Minimum Wage Schedule

When voters approved the increase in the minimum wage to $12 an hour, it was clear what they were voting for. The provisions in this bill to cap the minimum wage at $11will overturn the will of the voters and hurt Maine people. The figure of $12 an hour for the new minimum wage was not chosen at random. The living wage for a single adult in Maine working full time is just under $11 an hour.[4] As costs of living increase with inflation, that living wage will be nearly $12 by 2020. In other words, Mainers working full time will finally have a shot at earning more than a poverty-level wage.  Any attempt to slow the scheduled increases in the minimum wage, cap the increase at a lower amount, or decouple the minimum wage from inflation will mean that Maine’s minimum wage no longer supports a family’s basic needs. Minimum wages below the voter-approved rates are unsustainable, and only increase the need for safety-net programs to make up the difference.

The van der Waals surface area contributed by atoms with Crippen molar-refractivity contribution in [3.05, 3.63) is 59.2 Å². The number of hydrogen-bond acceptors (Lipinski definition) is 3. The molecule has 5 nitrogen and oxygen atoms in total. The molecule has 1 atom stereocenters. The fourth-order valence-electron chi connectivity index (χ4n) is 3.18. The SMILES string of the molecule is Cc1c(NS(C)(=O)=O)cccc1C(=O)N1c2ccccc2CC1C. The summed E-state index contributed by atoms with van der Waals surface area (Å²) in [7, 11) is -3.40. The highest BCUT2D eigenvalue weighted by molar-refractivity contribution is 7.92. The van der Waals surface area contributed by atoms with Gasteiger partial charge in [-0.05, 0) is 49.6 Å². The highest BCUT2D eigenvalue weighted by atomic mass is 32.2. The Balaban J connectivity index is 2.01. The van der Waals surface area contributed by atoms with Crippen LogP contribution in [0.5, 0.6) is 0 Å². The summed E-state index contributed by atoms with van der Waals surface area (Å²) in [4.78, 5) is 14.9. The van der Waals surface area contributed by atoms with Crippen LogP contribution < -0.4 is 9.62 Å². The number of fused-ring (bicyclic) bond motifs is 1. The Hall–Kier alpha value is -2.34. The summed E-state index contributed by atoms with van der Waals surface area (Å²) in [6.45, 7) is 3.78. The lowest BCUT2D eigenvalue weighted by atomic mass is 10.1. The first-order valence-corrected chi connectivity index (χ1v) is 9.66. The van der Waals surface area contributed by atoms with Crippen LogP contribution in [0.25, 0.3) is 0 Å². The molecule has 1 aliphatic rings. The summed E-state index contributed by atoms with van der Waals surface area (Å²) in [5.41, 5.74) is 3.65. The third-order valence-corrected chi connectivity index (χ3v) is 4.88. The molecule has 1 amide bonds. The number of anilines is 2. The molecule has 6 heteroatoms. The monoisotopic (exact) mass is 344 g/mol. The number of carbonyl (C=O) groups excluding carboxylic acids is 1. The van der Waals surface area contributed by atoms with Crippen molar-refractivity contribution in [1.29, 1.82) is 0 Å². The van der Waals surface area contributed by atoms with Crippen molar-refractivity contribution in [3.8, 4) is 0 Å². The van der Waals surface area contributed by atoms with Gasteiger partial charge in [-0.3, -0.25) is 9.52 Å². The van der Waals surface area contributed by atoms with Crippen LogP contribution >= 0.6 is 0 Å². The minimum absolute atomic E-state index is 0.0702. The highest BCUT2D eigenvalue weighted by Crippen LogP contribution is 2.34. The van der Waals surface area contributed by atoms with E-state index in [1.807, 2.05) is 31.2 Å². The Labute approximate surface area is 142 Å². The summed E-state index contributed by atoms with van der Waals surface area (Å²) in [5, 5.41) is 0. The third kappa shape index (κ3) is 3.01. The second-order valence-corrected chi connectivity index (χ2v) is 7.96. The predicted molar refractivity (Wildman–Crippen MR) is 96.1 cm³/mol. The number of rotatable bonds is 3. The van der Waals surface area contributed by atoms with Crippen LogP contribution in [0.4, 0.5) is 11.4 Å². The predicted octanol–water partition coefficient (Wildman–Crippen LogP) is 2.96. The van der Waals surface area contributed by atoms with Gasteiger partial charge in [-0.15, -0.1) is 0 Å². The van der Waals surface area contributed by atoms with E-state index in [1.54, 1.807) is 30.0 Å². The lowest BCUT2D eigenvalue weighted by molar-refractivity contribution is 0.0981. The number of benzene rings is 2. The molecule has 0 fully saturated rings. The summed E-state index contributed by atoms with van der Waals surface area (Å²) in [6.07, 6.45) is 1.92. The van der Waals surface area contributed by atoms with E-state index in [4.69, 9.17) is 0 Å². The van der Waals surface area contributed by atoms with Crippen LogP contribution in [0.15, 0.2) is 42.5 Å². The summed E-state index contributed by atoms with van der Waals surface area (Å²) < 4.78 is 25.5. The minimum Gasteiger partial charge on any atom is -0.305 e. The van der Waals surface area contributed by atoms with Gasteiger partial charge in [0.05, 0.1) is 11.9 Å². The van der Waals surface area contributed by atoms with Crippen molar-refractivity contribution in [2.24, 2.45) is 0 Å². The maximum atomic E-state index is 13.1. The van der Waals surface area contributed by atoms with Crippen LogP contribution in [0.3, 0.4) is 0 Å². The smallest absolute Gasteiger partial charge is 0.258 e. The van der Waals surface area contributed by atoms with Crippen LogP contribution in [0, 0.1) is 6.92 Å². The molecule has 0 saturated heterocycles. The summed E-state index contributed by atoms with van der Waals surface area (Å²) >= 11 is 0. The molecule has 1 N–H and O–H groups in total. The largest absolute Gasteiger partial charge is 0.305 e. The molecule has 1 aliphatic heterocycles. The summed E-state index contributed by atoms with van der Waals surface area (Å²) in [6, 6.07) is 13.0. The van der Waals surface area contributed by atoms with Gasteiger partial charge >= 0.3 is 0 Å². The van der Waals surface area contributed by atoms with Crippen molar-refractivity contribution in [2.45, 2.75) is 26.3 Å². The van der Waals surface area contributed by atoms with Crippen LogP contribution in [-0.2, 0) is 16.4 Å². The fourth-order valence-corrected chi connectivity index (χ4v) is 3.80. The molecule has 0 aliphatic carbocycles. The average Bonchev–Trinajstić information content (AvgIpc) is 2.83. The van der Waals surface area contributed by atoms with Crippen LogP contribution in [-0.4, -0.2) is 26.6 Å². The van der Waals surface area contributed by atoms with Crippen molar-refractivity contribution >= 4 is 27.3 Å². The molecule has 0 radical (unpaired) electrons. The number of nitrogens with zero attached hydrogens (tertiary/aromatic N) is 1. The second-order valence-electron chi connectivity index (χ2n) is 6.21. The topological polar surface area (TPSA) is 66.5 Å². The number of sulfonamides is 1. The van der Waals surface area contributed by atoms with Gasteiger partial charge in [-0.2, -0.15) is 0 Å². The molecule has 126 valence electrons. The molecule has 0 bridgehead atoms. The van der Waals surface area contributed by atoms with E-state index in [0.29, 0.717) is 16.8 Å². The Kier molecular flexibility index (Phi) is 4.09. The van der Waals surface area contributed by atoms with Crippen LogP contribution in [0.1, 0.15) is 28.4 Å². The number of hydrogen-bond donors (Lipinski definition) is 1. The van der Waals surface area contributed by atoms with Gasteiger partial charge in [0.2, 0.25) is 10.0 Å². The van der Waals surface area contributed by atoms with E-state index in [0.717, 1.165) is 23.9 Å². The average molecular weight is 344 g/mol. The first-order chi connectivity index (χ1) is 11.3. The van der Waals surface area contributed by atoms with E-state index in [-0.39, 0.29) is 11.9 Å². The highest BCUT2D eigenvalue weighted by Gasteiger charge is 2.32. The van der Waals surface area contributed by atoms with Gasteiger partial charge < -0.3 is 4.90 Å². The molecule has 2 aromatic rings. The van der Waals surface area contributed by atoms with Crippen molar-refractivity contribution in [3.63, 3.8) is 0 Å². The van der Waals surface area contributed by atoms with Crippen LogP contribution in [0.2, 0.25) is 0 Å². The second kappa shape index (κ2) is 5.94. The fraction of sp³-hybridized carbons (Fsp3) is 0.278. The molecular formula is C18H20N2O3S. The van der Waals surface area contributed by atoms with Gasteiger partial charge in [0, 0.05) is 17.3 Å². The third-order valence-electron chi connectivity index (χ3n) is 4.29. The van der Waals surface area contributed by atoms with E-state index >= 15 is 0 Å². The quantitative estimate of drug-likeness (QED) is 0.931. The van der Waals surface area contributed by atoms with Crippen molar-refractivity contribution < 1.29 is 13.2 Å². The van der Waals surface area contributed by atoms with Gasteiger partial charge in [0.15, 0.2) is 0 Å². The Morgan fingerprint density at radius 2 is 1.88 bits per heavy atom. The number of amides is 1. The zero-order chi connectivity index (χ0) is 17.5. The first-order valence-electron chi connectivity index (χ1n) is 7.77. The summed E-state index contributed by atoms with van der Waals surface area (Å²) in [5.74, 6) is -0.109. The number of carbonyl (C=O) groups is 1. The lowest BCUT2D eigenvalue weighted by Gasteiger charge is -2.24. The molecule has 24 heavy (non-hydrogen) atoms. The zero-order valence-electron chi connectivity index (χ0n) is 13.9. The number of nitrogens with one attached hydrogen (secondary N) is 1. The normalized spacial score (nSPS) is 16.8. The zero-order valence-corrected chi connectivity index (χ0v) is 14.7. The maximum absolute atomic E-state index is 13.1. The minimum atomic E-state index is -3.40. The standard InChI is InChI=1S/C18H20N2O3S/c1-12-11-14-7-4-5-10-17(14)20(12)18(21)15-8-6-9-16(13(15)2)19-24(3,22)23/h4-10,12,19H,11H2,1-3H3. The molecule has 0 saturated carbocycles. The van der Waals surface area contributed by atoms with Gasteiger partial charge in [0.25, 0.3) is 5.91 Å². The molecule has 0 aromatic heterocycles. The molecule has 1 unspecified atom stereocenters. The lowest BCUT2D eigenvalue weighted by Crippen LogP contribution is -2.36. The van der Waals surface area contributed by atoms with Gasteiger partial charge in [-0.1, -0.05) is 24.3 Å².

A $12 minimum wage is less than 60% of the median hourly wage for full-time workers in Maine, a threshold endorsed by economists at the University of California-Berkley,[5] and by business leaders in Maine as having minimal impact on employment.[6]

A $12 minimum wage is no more than Maine workers deserve. If the minimum wage had kept up with increased productivity among workers, it would be $19/hr today.[7]  In 1967, Maine’s minimum wage was worth $11/hr in today’s dollars, and the current schedule degrades the value of the wage back to what it was 50 years ago.[8]

Indexing the Minimum Wage to the Cost of Living